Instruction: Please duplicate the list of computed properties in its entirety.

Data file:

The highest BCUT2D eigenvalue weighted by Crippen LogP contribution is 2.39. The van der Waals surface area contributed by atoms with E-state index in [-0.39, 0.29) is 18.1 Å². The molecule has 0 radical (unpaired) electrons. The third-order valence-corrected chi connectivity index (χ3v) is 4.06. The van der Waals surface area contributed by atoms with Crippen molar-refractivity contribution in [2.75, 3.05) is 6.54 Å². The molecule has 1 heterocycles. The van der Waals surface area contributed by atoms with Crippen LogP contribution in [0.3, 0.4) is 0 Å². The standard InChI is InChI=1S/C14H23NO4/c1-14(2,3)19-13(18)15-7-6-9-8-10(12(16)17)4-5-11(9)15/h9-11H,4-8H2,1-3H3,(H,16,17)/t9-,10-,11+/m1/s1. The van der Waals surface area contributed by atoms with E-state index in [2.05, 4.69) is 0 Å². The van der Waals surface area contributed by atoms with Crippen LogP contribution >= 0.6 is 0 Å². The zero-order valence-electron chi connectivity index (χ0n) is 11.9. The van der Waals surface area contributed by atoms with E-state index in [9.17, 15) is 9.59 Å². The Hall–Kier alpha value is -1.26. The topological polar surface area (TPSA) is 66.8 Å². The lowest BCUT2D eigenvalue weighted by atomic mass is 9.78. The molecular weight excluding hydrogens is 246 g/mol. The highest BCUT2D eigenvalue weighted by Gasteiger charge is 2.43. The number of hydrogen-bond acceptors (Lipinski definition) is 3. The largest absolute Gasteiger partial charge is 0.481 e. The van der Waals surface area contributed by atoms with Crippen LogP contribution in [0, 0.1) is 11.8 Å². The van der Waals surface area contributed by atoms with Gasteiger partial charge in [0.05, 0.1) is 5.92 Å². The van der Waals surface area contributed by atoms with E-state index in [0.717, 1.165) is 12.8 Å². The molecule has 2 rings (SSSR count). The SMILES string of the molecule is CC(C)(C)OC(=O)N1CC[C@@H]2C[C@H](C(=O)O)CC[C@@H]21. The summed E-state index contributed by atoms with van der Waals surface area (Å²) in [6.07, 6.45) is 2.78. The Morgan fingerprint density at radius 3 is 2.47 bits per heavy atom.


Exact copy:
The highest BCUT2D eigenvalue weighted by Crippen LogP contribution is 2.39. The van der Waals surface area contributed by atoms with E-state index in [-0.39, 0.29) is 18.1 Å². The molecule has 0 radical (unpaired) electrons. The third-order valence-corrected chi connectivity index (χ3v) is 4.06. The van der Waals surface area contributed by atoms with Crippen molar-refractivity contribution in [2.75, 3.05) is 6.54 Å². The molecule has 1 heterocycles. The van der Waals surface area contributed by atoms with Crippen LogP contribution in [0.3, 0.4) is 0 Å². The standard InChI is InChI=1S/C14H23NO4/c1-14(2,3)19-13(18)15-7-6-9-8-10(12(16)17)4-5-11(9)15/h9-11H,4-8H2,1-3H3,(H,16,17)/t9-,10-,11+/m1/s1. The van der Waals surface area contributed by atoms with E-state index in [2.05, 4.69) is 0 Å². The van der Waals surface area contributed by atoms with Crippen LogP contribution >= 0.6 is 0 Å². The zero-order valence-electron chi connectivity index (χ0n) is 11.9. The van der Waals surface area contributed by atoms with E-state index in [9.17, 15) is 9.59 Å². The Hall–Kier alpha value is -1.26. The topological polar surface area (TPSA) is 66.8 Å². The lowest BCUT2D eigenvalue weighted by atomic mass is 9.78. The molecular weight excluding hydrogens is 246 g/mol. The highest BCUT2D eigenvalue weighted by Gasteiger charge is 2.43. The number of hydrogen-bond acceptors (Lipinski definition) is 3. The largest absolute Gasteiger partial charge is 0.481 e. The van der Waals surface area contributed by atoms with Crippen LogP contribution in [0, 0.1) is 11.8 Å². The van der Waals surface area contributed by atoms with Gasteiger partial charge in [0.05, 0.1) is 5.92 Å². The van der Waals surface area contributed by atoms with E-state index in [0.717, 1.165) is 12.8 Å². The molecule has 2 rings (SSSR count). The SMILES string of the molecule is CC(C)(C)OC(=O)N1CC[C@@H]2C[C@H](C(=O)O)CC[C@@H]21. The summed E-state index contributed by atoms with van der Waals surface area (Å²) in [6.07, 6.45) is 2.78. The Morgan fingerprint density at radius 3 is 2.47 bits per heavy atom.